Chemical compositions of exoplanets can provide key insights into their
physical processes, and formation and evolutionary histories. Atmospheric
spectroscopy provides a direct avenue to probe exoplanetary compositions.
However, whether obtained in transit or thermal emission, spectroscopic
observations probe limited pressure windows of planetary atmospheres and are
directly sensitive to only a limited set of spectroscopically active species.
It is therefore critical to have chemical models that can relate retrieved
atmospheric compositions to an atmosphere's bulk physical and chemical state.
To this end we present LEVI, a new chemical kinetics code for modelling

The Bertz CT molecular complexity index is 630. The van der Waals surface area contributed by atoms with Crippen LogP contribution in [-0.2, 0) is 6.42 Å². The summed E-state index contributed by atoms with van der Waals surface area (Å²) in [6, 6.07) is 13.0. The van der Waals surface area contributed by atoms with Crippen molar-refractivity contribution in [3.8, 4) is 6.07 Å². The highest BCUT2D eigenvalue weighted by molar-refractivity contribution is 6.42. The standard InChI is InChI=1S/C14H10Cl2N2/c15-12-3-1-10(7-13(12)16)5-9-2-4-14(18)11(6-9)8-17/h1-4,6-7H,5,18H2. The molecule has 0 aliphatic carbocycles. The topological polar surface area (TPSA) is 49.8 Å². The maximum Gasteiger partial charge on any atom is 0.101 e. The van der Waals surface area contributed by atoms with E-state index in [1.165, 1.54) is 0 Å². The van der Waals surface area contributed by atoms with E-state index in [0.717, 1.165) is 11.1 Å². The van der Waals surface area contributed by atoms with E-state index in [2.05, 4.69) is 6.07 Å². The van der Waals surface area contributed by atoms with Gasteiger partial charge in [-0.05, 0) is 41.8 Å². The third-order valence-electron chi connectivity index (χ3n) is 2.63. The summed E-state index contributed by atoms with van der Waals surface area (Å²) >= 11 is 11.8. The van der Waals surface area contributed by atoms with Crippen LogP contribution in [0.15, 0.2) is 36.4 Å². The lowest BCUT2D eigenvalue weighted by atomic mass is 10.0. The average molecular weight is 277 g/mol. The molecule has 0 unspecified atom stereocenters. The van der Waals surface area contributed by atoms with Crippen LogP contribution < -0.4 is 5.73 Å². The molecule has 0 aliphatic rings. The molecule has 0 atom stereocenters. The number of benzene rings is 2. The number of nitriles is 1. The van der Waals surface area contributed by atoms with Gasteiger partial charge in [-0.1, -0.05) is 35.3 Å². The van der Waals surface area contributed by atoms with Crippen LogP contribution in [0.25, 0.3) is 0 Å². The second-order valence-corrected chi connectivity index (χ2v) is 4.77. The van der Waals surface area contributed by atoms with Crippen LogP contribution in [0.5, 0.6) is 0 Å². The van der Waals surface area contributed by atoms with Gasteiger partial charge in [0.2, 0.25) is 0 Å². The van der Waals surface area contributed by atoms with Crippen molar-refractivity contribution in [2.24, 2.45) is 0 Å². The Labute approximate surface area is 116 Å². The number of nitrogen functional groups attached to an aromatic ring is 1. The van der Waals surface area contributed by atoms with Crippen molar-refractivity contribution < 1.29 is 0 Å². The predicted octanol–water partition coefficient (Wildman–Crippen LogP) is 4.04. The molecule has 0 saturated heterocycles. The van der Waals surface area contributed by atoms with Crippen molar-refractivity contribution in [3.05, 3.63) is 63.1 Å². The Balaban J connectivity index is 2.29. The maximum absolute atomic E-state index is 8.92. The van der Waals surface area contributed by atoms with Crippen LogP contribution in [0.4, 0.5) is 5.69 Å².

exoplanetary atmospheres. LEVI calculates the gas phase hydrogen, oxygen,
carbon, and nitrogen chemistry in planetary atmospheres. Here we focus on hot
gas giants. Applying LEVI, we investigate how variations in bulk C/O and N/O
affects the observable atmospheric chemistry in hot Jupiters. For typical hot
Jupiters we demonstrate the strong sensitivity of molecular detections to the
atmospheric C/O. Molecular detections are conversely less sensitive to the
atmospheric N/O ratio, although highly super-solar N/O can decrease the C/O
required for HCN and NH3 detection. Using a new P-T profile for HD 209458b
without a thermal inversion, we evaluate recently reported detection's of CO,
H2O and HCN in its day-side atmosphere. We find that our models are consistent
with the detected species, albeit with a narrow compositional window around C/O
$\sim$ 1. A C/O $\gtrsim$ 0.9 (1.6 times solar) was required to meet the
minimum reported value for HCN, while a C/O $łesssim$ 1 (1.8 times solar) was
required to fit the nominal H2O abundance.